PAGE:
So let’s rethink…


One of Bloomberg’s top headlines this morning = “Geithner Says Failure To Raise Debt Limit Would Trigger a Financial Crisis.” And, expanding upon his leadership thoughts, this is what our squirrel hunting bureaucrat had to add to the global risk management conversation:


“You will shake the basic foundations of the entire global financial system… I’m totally confident that Congress will act to avoid that… It will be inconceivable that lawmakers will not act in time…”


Well Mr. Unaware, conceive reality – this government could (and should) shutdown. During both Bush and Obama’s administrations (you advised both), you worked tirelessly at putting America’s balance sheet in this position. Shame on you for reverting to your go-to move of fear-mongering so that we can do more of what got us into this colossal disaster of fiscal sense. Shame on you Geithner. Shame on you.


I’m neither a Republican nor a Democrat. So instead of looking for an angle on me Timmy, why don’t you take a good and hard long look at what Mr. Macro Market is telling you about your Patriot Pig commentary:

  1. Dollar DOWN: Trading down for the 11th out of the last 15 weeks (and down -15% since Geithner became the head of the US Government office that is supposed to be protecting it) the US Dollar Debauchery continues to stoke The Inflation to new economic-cycle and YTD highs (CRB Commodities Index, Food, and Oil both hitting fresh highs this morning).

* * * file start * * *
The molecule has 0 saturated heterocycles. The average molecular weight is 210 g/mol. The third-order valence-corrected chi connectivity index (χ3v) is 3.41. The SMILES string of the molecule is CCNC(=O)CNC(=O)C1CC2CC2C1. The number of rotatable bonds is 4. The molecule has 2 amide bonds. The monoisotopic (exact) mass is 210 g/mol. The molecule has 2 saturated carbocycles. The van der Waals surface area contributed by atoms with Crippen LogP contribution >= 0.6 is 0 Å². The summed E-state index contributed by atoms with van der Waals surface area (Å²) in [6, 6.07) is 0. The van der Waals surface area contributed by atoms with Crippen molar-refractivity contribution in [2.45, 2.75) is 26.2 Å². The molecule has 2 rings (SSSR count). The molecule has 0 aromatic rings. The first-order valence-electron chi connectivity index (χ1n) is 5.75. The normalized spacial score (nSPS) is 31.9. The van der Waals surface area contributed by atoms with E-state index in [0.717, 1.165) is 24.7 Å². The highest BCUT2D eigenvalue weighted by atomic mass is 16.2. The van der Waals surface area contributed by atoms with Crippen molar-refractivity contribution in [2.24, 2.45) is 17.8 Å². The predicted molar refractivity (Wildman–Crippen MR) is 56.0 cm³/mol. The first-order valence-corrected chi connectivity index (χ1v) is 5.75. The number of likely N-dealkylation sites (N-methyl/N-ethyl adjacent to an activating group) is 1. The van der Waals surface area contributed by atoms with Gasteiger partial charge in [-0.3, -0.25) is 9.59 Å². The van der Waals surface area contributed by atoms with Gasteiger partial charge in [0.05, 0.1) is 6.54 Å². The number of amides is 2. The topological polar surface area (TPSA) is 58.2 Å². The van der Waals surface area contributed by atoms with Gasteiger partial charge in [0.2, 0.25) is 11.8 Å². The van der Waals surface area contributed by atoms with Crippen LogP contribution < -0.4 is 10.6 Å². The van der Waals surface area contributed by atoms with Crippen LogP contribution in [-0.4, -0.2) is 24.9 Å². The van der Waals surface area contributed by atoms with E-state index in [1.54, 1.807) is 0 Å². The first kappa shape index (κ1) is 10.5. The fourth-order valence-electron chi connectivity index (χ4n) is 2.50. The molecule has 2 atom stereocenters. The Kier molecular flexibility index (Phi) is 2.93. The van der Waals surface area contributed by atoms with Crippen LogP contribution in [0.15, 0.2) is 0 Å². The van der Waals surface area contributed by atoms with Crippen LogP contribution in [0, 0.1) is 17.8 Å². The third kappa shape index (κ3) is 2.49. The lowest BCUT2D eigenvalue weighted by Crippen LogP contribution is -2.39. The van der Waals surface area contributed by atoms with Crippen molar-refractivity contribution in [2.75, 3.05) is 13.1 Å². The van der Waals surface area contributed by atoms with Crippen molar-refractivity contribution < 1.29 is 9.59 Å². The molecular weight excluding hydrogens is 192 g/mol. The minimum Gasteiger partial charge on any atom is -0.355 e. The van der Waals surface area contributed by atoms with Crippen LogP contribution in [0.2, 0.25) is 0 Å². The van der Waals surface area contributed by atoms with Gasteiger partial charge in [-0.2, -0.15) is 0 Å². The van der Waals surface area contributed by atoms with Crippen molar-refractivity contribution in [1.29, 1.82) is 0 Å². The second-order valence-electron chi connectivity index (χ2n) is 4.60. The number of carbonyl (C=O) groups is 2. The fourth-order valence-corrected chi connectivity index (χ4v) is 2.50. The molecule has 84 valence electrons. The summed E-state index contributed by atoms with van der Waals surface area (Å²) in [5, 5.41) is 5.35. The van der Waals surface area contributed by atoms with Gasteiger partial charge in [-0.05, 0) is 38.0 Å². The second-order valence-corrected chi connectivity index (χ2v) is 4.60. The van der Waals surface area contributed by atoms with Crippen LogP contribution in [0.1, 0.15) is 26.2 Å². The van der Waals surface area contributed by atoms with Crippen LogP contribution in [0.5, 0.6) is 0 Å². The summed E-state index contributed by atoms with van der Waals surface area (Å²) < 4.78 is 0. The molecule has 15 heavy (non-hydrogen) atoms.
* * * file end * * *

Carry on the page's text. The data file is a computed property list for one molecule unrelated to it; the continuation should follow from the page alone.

2. Euro UP: After registering its best quarterly performance versus the US Dollar since the Euro’s inception in 1999, it’s hitting new YTD highs at $1.43 this morning and smoking all Patriotic Pig name callers in the US out of their holes – reminding Americans that our fiscal issues are worse than Europe’s. And that’s saying something…
  3. Short Term US Treasuries DOWN: Not that the Secretary of the US Treasury should hold himself accountable to massive percentage moves in the prices of US Treasuries, but into and out of Geithner’s fear-mongering comments, 2-year UST yields are ripping higher (up +39% since March 21st, 2011) as  US government shutdown default premiums rise alongside inflation expectations.